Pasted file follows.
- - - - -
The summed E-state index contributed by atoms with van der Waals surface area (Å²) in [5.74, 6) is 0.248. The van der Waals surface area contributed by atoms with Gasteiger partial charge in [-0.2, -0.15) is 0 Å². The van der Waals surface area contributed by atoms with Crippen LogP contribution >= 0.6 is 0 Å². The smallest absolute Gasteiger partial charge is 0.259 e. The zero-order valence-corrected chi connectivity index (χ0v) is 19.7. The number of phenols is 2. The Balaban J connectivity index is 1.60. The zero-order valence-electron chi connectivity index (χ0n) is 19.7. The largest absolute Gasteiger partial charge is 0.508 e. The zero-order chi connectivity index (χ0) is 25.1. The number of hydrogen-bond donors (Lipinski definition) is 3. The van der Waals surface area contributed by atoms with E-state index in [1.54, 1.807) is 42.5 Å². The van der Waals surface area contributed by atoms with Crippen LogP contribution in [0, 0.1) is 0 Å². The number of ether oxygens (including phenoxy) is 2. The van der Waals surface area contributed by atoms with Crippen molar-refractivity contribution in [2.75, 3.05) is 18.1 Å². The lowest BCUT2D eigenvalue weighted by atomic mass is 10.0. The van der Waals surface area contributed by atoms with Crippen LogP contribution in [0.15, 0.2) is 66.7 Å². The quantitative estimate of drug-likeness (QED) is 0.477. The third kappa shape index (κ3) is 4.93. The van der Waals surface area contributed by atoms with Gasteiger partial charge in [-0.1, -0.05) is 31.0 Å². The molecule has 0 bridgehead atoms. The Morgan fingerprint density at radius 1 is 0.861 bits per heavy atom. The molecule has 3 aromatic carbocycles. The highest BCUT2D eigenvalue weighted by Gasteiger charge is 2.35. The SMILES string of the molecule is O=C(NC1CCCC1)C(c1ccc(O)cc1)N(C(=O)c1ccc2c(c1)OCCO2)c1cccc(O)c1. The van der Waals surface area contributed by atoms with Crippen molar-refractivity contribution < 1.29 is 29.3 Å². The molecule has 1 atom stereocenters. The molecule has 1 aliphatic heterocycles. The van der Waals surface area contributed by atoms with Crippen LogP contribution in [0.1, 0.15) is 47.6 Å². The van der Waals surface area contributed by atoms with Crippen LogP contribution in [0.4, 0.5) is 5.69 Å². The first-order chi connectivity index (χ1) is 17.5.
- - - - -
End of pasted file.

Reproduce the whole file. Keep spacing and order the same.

The summed E-state index contributed by atoms with van der Waals surface area (Å²) in [5.74, 6) is 0.248. The van der Waals surface area contributed by atoms with Gasteiger partial charge in [-0.2, -0.15) is 0 Å². The van der Waals surface area contributed by atoms with Crippen LogP contribution >= 0.6 is 0 Å². The smallest absolute Gasteiger partial charge is 0.259 e. The zero-order valence-corrected chi connectivity index (χ0v) is 19.7. The number of phenols is 2. The Balaban J connectivity index is 1.60. The zero-order valence-electron chi connectivity index (χ0n) is 19.7. The largest absolute Gasteiger partial charge is 0.508 e. The zero-order chi connectivity index (χ0) is 25.1. The number of hydrogen-bond donors (Lipinski definition) is 3. The van der Waals surface area contributed by atoms with E-state index in [1.54, 1.807) is 42.5 Å². The van der Waals surface area contributed by atoms with Crippen LogP contribution in [0, 0.1) is 0 Å². The number of ether oxygens (including phenoxy) is 2. The van der Waals surface area contributed by atoms with Crippen molar-refractivity contribution in [2.75, 3.05) is 18.1 Å². The lowest BCUT2D eigenvalue weighted by atomic mass is 10.0. The van der Waals surface area contributed by atoms with Crippen LogP contribution in [0.15, 0.2) is 66.7 Å². The quantitative estimate of drug-likeness (QED) is 0.477. The third kappa shape index (κ3) is 4.93. The van der Waals surface area contributed by atoms with Gasteiger partial charge in [-0.1, -0.05) is 31.0 Å². The molecule has 0 bridgehead atoms. The Morgan fingerprint density at radius 1 is 0.861 bits per heavy atom. The molecule has 3 aromatic carbocycles. The highest BCUT2D eigenvalue weighted by Gasteiger charge is 2.35. The SMILES string of the molecule is O=C(NC1CCCC1)C(c1ccc(O)cc1)N(C(=O)c1ccc2c(c1)OCCO2)c1cccc(O)c1. The van der Waals surface area contributed by atoms with Crippen molar-refractivity contribution < 1.29 is 29.3 Å². The molecule has 1 atom stereocenters. The molecule has 1 aliphatic heterocycles. The van der Waals surface area contributed by atoms with Crippen LogP contribution in [0.1, 0.15) is 47.6 Å². The van der Waals surface area contributed by atoms with Crippen LogP contribution in [0.4, 0.5) is 5.69 Å². The first-order chi connectivity index (χ1) is 17.5.